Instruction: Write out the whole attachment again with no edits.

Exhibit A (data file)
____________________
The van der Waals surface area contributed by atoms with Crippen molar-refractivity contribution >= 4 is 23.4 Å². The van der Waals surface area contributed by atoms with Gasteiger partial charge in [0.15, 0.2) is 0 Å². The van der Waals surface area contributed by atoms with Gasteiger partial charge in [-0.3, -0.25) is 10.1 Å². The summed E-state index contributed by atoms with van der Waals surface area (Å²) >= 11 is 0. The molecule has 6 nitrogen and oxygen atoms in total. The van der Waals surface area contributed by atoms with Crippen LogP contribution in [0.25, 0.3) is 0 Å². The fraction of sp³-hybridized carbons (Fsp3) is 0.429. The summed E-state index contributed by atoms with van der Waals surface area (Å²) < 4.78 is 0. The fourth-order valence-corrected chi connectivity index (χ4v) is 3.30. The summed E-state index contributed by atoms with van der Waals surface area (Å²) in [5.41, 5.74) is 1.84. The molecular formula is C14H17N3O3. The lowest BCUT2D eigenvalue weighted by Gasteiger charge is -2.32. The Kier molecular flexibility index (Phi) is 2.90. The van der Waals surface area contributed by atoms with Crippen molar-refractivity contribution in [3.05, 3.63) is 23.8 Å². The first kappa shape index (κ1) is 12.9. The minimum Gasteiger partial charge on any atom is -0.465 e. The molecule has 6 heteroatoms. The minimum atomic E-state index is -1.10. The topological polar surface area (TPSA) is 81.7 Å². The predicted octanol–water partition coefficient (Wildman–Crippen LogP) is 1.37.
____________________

The van der Waals surface area contributed by atoms with Crippen molar-refractivity contribution >= 4 is 23.4 Å². The van der Waals surface area contributed by atoms with Gasteiger partial charge in [0.15, 0.2) is 0 Å². The van der Waals surface area contributed by atoms with Gasteiger partial charge in [-0.3, -0.25) is 10.1 Å². The summed E-state index contributed by atoms with van der Waals surface area (Å²) >= 11 is 0. The molecule has 6 nitrogen and oxygen atoms in total. The van der Waals surface area contributed by atoms with Crippen LogP contribution in [0.25, 0.3) is 0 Å². The fraction of sp³-hybridized carbons (Fsp3) is 0.429. The summed E-state index contributed by atoms with van der Waals surface area (Å²) < 4.78 is 0. The fourth-order valence-corrected chi connectivity index (χ4v) is 3.30. The summed E-state index contributed by atoms with van der Waals surface area (Å²) in [5.41, 5.74) is 1.84. The molecular formula is C14H17N3O3. The lowest BCUT2D eigenvalue weighted by Gasteiger charge is -2.32. The Kier molecular flexibility index (Phi) is 2.90. The van der Waals surface area contributed by atoms with Crippen molar-refractivity contribution in [3.05, 3.63) is 23.8 Å². The first kappa shape index (κ1) is 12.9. The minimum Gasteiger partial charge on any atom is -0.465 e. The molecule has 6 heteroatoms. The minimum atomic E-state index is -1.10. The topological polar surface area (TPSA) is 81.7 Å². The predicted octanol–water partition coefficient (Wildman–Crippen LogP) is 1.37.